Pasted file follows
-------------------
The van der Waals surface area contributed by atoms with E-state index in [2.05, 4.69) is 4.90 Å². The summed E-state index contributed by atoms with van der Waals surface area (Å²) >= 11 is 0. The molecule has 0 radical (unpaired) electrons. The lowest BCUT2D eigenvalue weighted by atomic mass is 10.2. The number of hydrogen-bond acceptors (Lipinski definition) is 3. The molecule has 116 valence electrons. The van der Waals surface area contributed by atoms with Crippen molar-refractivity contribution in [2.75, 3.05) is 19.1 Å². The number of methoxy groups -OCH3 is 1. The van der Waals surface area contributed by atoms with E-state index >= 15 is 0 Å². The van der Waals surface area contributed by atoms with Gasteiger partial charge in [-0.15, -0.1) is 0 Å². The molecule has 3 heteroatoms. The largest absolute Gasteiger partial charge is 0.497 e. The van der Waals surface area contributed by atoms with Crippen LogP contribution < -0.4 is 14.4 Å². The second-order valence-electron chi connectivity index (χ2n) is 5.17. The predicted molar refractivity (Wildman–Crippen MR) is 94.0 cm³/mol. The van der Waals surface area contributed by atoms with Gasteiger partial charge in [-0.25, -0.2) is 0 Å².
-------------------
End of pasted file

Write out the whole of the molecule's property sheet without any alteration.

The van der Waals surface area contributed by atoms with E-state index in [2.05, 4.69) is 4.90 Å². The summed E-state index contributed by atoms with van der Waals surface area (Å²) >= 11 is 0. The molecule has 0 radical (unpaired) electrons. The lowest BCUT2D eigenvalue weighted by atomic mass is 10.2. The number of hydrogen-bond acceptors (Lipinski definition) is 3. The molecule has 116 valence electrons. The van der Waals surface area contributed by atoms with Crippen molar-refractivity contribution in [2.75, 3.05) is 19.1 Å². The number of methoxy groups -OCH3 is 1. The van der Waals surface area contributed by atoms with E-state index >= 15 is 0 Å². The van der Waals surface area contributed by atoms with Gasteiger partial charge in [-0.15, -0.1) is 0 Å². The molecule has 3 heteroatoms. The largest absolute Gasteiger partial charge is 0.497 e. The van der Waals surface area contributed by atoms with Crippen LogP contribution < -0.4 is 14.4 Å². The second-order valence-electron chi connectivity index (χ2n) is 5.17. The predicted molar refractivity (Wildman–Crippen MR) is 94.0 cm³/mol. The van der Waals surface area contributed by atoms with Gasteiger partial charge in [-0.25, -0.2) is 0 Å².